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It is actually very easy to travel within Italy as most people tend to stay within the Venice to Florence/Tuscany, Rome and Amalfi corridor. If you are planning a trip to Europe in the summer a major part of your cost will be airfare and your within Italy travel costs will be quite moderate. Venice is certainly quite expensive but otherwise I do not see much overall reduction of costs if you go elsewhere within Europe during the summer unless you head to eastern europe in which case you will likely have higher airfares to compensate for. Italy is worth the trip.
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Jun 7th, 2005, 06:29 PM
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Travel is cumbersome. No doubt. Take the precautions and then relax. Don't expect to do everything. Expect some mishaps and try to enjoy them: I found a rude taxi driver in Naples who wanted to charge me too much. I ignored him and found another and when the first guy yelled, I laughed! Oh the joy of a yelling Italian. Such passion! I found a polite taxi driver who knew what the fare should be. We couldn't find our train in the train station and no one could help us. But then a man came along and did. I was happy to tip him. But oh! The memories of the mishaps and the glory of the history and art live on! Have some wine! Now and on your trip!!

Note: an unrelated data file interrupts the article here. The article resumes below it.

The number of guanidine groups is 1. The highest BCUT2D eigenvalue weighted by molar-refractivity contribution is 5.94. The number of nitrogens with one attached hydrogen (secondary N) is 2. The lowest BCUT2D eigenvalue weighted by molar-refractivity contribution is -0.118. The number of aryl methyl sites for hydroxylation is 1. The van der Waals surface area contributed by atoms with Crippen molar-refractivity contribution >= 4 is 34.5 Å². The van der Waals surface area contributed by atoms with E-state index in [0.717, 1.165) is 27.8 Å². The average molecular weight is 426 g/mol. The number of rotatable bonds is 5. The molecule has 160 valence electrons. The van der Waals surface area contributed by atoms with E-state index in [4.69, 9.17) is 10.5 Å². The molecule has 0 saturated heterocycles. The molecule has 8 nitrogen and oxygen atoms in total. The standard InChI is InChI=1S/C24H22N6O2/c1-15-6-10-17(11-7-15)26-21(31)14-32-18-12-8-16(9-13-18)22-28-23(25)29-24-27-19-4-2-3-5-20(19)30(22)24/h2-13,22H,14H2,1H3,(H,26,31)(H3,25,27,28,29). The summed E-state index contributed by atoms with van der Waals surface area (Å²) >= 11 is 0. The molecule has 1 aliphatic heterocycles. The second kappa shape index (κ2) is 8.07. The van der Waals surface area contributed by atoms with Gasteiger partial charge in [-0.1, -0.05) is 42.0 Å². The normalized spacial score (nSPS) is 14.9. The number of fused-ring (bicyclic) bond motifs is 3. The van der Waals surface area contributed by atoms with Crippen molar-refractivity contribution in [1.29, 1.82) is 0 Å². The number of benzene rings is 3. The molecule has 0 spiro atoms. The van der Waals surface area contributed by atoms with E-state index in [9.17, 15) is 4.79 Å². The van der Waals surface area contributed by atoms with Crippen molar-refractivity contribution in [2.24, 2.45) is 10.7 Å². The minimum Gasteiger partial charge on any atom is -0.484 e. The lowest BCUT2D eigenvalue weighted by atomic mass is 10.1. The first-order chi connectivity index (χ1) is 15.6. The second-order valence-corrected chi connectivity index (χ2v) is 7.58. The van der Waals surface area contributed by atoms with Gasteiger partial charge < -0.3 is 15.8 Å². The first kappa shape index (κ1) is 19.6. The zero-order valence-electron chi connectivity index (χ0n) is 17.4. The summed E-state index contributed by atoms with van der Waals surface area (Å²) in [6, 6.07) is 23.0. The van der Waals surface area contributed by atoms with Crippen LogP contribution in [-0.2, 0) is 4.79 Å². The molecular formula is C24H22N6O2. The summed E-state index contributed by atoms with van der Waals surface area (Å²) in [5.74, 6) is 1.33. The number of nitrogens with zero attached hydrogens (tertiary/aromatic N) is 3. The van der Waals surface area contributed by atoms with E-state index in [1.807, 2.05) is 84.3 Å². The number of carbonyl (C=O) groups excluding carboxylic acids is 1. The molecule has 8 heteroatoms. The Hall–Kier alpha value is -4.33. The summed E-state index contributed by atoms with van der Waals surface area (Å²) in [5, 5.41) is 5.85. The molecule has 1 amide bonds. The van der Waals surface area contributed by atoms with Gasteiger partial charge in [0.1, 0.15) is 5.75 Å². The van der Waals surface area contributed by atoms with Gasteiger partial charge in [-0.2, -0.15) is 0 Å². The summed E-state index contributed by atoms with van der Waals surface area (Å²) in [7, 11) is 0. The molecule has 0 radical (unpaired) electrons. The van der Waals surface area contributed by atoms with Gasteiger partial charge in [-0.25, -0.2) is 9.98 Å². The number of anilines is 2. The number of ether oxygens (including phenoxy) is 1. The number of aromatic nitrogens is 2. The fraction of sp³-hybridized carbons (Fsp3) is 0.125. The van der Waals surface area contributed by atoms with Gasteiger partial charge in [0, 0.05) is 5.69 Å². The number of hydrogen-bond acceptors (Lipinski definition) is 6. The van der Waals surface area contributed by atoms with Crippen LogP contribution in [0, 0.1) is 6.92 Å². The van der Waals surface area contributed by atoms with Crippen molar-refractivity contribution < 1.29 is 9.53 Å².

annealex is offline  
Jun 7th, 2005, 06:32 PM
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I agree that spending all your time in Rome may not be the best solution, given your specific concerns. Since you'll be there at the hottest and busiest time of the year, have you considered staying out of the big cities altogether? There are some beautiful, cool, inexpensive destinations in the Veneto region, the Dolomites, and around the lakes. You would miss the "major sights" but could still have a marvelously Italian experience without constantly worrying about who's trying to snatch your purse. Just plant yourself in a villa out in the country and daytrip to the local towns to practice your Italian and enjoy the food.
Jocelyn_P is offline  
Jun 7th, 2005, 06:33 PM
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I had my expensive camera and favorite cds stolen. Yes, it's worth it.
theilian is offline